I sat in my prison cell, chains on my wrists and a guard at my door. I admit the first few days I struggled, yanking at my chains. I tried to get out; I swore I’d kill Gori, my father, once freed. Now I was quiet, the fight having been tortured out of me. They demanded I swear allegiance to Gori once more, and if I did, I’d be free.
A lie, I stewed, I’d be his soldier, his annihilator. That wasn’t freedom. I had tasted freedom. I lived as a commoner with my bride and children. But if I got out of this cursed cell, I could start anew. I chuckled to myself, “starting anew” what was that, anyway?
“Raset,” I called, “I know you’re standing there. I have decided.”
“Then you will slay the other prisoner? You will kill your sister-in-law, Elewyn’s half-sister?”
“I will rend her through with eclipse, my blade will strike her down,” I growled.
I knew what I was doing. Raset snapped his fingers and the chains I once fought against slid from my wrists, the door to my cell swung open. I could just taste the freedom on my lips. I walked to my sister-in-law’s cell with an air of confidence. Her voice shook as she greeted me.
“Arajuan?” she whispered, “Would you betray me?”
I do not answer as her prison door swings open. I pull my sword.
“I gave myself for your freedom!” she cried.
I could hear her desperation. She reeked with fear, I grimaced.
“So I heard and now I free you through death!”
I stabbed her in the chest, no remorse. I transmitted a thought in her final moments. I had not betrayed her. Gori would one day regret what he did.
Dear sister this blade severs the soul from the material. Meet me, let your soul be bound to the place where I bury your body. Do not appear until I can disinter you. Oh, yes dear sister I have not betrayed you, I swore on the soul of Elewyn!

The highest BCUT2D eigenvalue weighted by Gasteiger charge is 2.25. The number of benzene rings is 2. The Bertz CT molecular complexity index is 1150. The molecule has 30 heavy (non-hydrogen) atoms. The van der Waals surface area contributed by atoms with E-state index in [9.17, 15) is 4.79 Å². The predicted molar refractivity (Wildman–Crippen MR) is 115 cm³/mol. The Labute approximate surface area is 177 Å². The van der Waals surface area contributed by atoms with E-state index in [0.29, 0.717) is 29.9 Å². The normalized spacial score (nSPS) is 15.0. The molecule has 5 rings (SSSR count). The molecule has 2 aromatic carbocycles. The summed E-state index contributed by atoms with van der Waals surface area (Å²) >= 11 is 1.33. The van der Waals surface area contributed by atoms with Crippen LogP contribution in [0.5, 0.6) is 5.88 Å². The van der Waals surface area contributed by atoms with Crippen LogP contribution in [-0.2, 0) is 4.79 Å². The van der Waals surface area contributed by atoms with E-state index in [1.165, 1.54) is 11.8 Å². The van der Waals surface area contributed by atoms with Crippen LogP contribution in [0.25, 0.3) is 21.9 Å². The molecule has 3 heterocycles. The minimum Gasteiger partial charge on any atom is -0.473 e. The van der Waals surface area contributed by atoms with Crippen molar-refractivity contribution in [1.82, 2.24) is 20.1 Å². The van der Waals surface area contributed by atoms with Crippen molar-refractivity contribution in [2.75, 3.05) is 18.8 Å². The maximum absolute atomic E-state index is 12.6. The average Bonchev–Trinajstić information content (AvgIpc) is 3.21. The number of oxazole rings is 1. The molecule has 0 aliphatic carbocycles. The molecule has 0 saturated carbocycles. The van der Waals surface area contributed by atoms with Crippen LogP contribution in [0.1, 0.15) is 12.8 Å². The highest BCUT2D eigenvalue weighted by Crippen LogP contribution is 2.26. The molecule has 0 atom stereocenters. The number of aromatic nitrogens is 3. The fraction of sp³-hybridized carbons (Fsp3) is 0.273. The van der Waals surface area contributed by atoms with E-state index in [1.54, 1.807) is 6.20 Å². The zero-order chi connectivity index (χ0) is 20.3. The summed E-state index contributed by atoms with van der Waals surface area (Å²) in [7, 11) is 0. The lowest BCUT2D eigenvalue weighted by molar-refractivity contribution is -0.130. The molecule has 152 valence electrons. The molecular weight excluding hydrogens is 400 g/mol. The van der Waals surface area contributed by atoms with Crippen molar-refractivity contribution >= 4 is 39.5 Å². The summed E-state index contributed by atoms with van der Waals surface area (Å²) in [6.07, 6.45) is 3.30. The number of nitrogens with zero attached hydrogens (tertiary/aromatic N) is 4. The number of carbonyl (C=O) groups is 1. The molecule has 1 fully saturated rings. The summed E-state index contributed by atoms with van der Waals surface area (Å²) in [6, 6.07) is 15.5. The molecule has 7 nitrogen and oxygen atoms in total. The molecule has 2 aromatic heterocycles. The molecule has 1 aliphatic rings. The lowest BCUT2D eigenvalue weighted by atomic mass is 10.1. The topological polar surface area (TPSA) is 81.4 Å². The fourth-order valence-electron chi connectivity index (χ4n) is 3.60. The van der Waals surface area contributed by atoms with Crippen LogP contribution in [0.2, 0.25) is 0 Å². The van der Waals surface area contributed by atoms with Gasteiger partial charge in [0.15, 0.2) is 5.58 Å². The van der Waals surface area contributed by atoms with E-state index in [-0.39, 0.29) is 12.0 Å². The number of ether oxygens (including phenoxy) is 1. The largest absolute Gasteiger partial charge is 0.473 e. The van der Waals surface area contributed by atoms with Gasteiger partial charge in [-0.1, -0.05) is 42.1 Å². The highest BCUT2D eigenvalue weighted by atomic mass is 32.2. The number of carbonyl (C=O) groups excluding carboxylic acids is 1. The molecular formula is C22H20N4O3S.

I requested to be the one to bury her, and it was granted. Having proven my loyalty Gori gave me his full trust. He returned my sight, Socrates and gave me time to tend the body of my sister-in-law. I buried her in the garden off the path under the large willow tree. Later that evening when no one could follow I returned under the guise of a pleasant garden walk. There my sister’s soul stood waiting.
“What is this?” she asked.
“Soul rend, a spell that keeps the soul forever trapped in the place it died. Elewyn too was soul-rended by my sword and is trapped in the house Gori slayed her in. I swear I will undermine him in every mission he gives me. I was ordered to kill you and I did. He did not say I could not revive you.”
I hurried to unbury her body, a swift glance to her soul I stabbed the body with my sword.
“Return,” I muttered.
Her body heaved as the wound healed. She sat up and embraced me. I let her go and pulled her to stand.
“I knew I was right to trust Elewyn, it was her I saw. You confirmed it. I will leave here and go into hiding. Call on me should you need me once more sire.”
She shoved a mirror into my hands and with a final clasp of her hands she vanished.
“I will,” I whispered to the wind.